• enver-rosenow
    enver rosenow

    It’s an easily underrated movie, particularly because it flatly refuses to do most of the things that people expect movies to do today; there’s a defiant unwillingness to slip into easy melodrama (though I often like melodrama), or to spend too much time on comedy, etc. The movie won’t pigeonhole itself, and I think this leads to its secret – at heart, it really intends to be about what it’s like to be a priest. You CAN’T pigeonhole yourself in that role, because you can’t possibly know what’s coming up, or really keep perfect track of all the different threads of a community at the same time. You have to take things as they come, and this movie really does that all the way through.And there’s also a sense of the wistfulness that comes from giving up that “plot-driven” style of living – in the scenes where Crosby visits his old girlfriend, there’s a tangible awareness on both sides that they don’t really know what happened to the “plot” of their relationship – they just took things as they came, and it really turned out OK for both of them. Most of the movie’s separate narrative threads are left off, and returned to, almost at random – and the main focus on the relationships between the characters is what ends up shining through as intended.A lot of the film is spent on scenes that seem kind of inconsequential at the time (like most of everyday life), but they invariably lead to a payoff later in the film. There’s a shot of Gene Lockhart watching his son leave – a silent shot that just holds on a medium shot of the father, watching his expression for about 10 seconds – that I found absolutely sublime in its effectiveness. To me, that single shot justifies the half dozen scenes that led to it. Ultimately, the movie is almost happy to laugh at the audience for being so eager to expect more of a story. As one character aptly says,”Schmaltz is in this year”; the people behind this movie KNOW that a lot of people will want to dismiss it, but won’t let them off the hook so easily. It’s looks deceptively simple to make a film this easygoing and yet moving. (Capra tried it later in his career, sometimes with Crosby, and yet he couldn’t pull it off.)The Oscar win is OK, though I think Double Indemnity should have won, and I also like The Miracle of Morgan’s Creek a lot more as well (THE SPOTS!!!); but Going My Way belonged in the top 5 that year, along with Laura and I’m-not-sure-what-else. (Gaslight, maybe?) And I’ll note that I do like the “sequel,” The Bells of St. Mary’s (actually written first), a little better, too.But as I wrote in the summary, this one really sneaks up on you; the last scenes prove much more moving than you expect, and the ending of the film – while initially seeming abrupt – leaves you suddenly saying, “Of course – it’s perfect.” Just moving on…….9 of 10P.S. Is it really set in New York? That’s never said, and there’s so much talk of St. Louis that I think that more accurate a guess. The “Metropolitan Opera House” is mentioned, but that’s a generic-sounding name. Honestly, I think they went to great effort to make it as unrooted in a single locale as possible.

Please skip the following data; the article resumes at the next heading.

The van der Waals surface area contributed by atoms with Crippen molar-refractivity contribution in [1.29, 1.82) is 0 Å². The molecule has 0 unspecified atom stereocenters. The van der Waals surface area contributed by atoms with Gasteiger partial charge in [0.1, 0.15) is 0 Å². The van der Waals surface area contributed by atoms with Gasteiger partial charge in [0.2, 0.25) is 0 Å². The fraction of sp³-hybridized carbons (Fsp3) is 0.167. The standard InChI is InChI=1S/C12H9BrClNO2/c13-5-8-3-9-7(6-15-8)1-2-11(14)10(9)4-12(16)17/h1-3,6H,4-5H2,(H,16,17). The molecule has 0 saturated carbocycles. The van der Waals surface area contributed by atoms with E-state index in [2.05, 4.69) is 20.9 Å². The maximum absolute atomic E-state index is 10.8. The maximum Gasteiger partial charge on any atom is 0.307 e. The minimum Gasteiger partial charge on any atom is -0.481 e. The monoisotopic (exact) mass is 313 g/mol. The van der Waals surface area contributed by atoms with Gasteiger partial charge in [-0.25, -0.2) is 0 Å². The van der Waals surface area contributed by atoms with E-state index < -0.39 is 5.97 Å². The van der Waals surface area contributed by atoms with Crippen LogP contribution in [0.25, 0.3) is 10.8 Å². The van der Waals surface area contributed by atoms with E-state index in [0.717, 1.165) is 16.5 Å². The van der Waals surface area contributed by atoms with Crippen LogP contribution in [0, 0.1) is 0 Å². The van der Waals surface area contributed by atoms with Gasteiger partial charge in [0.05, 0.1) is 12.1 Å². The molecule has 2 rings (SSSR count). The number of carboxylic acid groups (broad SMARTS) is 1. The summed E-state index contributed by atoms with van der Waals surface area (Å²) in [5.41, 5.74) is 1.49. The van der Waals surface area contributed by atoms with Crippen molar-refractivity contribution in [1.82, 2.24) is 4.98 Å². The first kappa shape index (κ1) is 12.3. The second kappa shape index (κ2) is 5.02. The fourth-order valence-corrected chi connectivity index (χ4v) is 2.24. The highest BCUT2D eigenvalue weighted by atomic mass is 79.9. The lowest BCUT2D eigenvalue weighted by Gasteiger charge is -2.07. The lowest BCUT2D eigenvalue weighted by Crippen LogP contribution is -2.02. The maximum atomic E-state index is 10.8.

• carrie-pace
    carrie pace

    A fairly old-fashioned film even when first released, Going My Way is probably a tough sell these days compared to other ‘feel good’ movies of its time. It’s a little too long, a little too sweet, a little too casual, and has more than a little too much music. Then again, it also has Bing Crosby; and a Crosby picture without music is like a fish-tank without fish.Bing plays a young, progressive priest assigned to the parish of an aging, stubborn, much older priest (Barry Fitzgerald) who desperately needs help in dealing with his church and congregation, and is too proud to ask for it. At first the old priest distrusts the younger one and regards him as too ‘modern’ in his outlook. In time the two men come to get along famously, but with a few bumps in the road along the way. The movie is a comedy and a sermon, a musical and a drama. It is at times painfully and at other times hilariously realistic. When it sticks to its central story it’s just fine. But it zooms off in dozen different directions and at times seems to lose its way. In the end everything comes together neatly, but it takes an awful long time for the movie to get there.Going My Way is literally the opposite of film noir. It is bright and sunny, and aggressively optimistic in tone. Yet it is set in the slums of New York in a parish surrounded by poverty and crime. Director Leo McCarey does not minimize the negative aspects of the parish community; if anything he emphasizes them,–in order to offer a cure, or rather cures: faith, hope and charity. The movie’s sensibility can be summed up in the face and demeanor of its star, Bing Crosby, who manages to be smart, open, breezy, charming, sly and decent all at the same time. One can’t help but be reminded, after seeing this film, that life’s problems, heavy and complex as they are, can be addressed in other ways and in other vocabularies than those of social scientists and existential philosophers, and that simplifying matters, cutting them down to their essentials is perhaps as important as verbalizing them. Most people do not read the great books or discuss the great ideas, and for most of us complexity is a burden, simplicity a virtue. Without resorting to any theory or idea, Going My Way makes this point quite nicely, and offers some pleasant songs in the bargain.